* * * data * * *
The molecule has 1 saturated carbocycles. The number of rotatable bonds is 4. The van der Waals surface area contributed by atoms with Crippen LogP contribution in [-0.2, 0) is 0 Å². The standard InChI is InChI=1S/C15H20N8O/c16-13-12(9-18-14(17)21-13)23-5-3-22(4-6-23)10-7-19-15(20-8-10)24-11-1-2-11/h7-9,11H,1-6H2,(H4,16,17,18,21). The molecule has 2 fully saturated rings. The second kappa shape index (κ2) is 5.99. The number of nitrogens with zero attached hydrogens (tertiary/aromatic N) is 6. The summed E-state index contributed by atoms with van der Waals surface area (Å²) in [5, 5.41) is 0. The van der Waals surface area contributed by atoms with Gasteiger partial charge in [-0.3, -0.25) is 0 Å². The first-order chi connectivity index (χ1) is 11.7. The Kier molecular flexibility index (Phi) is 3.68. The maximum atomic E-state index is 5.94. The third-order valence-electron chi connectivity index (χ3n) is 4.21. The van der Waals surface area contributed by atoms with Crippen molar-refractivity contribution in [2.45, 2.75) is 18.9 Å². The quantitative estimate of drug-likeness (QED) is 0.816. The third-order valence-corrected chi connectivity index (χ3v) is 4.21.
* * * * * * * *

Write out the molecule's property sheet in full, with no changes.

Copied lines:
The molecule has 1 saturated carbocycles. The number of rotatable bonds is 4. The van der Waals surface area contributed by atoms with Crippen LogP contribution in [-0.2, 0) is 0 Å². The standard InChI is InChI=1S/C15H20N8O/c16-13-12(9-18-14(17)21-13)23-5-3-22(4-6-23)10-7-19-15(20-8-10)24-11-1-2-11/h7-9,11H,1-6H2,(H4,16,17,18,21). The molecule has 2 fully saturated rings. The second kappa shape index (κ2) is 5.99. The number of nitrogens with zero attached hydrogens (tertiary/aromatic N) is 6. The summed E-state index contributed by atoms with van der Waals surface area (Å²) in [5, 5.41) is 0. The van der Waals surface area contributed by atoms with Gasteiger partial charge in [-0.3, -0.25) is 0 Å². The first-order chi connectivity index (χ1) is 11.7. The Kier molecular flexibility index (Phi) is 3.68. The maximum atomic E-state index is 5.94. The third-order valence-electron chi connectivity index (χ3n) is 4.21. The van der Waals surface area contributed by atoms with Crippen molar-refractivity contribution in [2.45, 2.75) is 18.9 Å². The quantitative estimate of drug-likeness (QED) is 0.816. The third-order valence-corrected chi connectivity index (χ3v) is 4.21.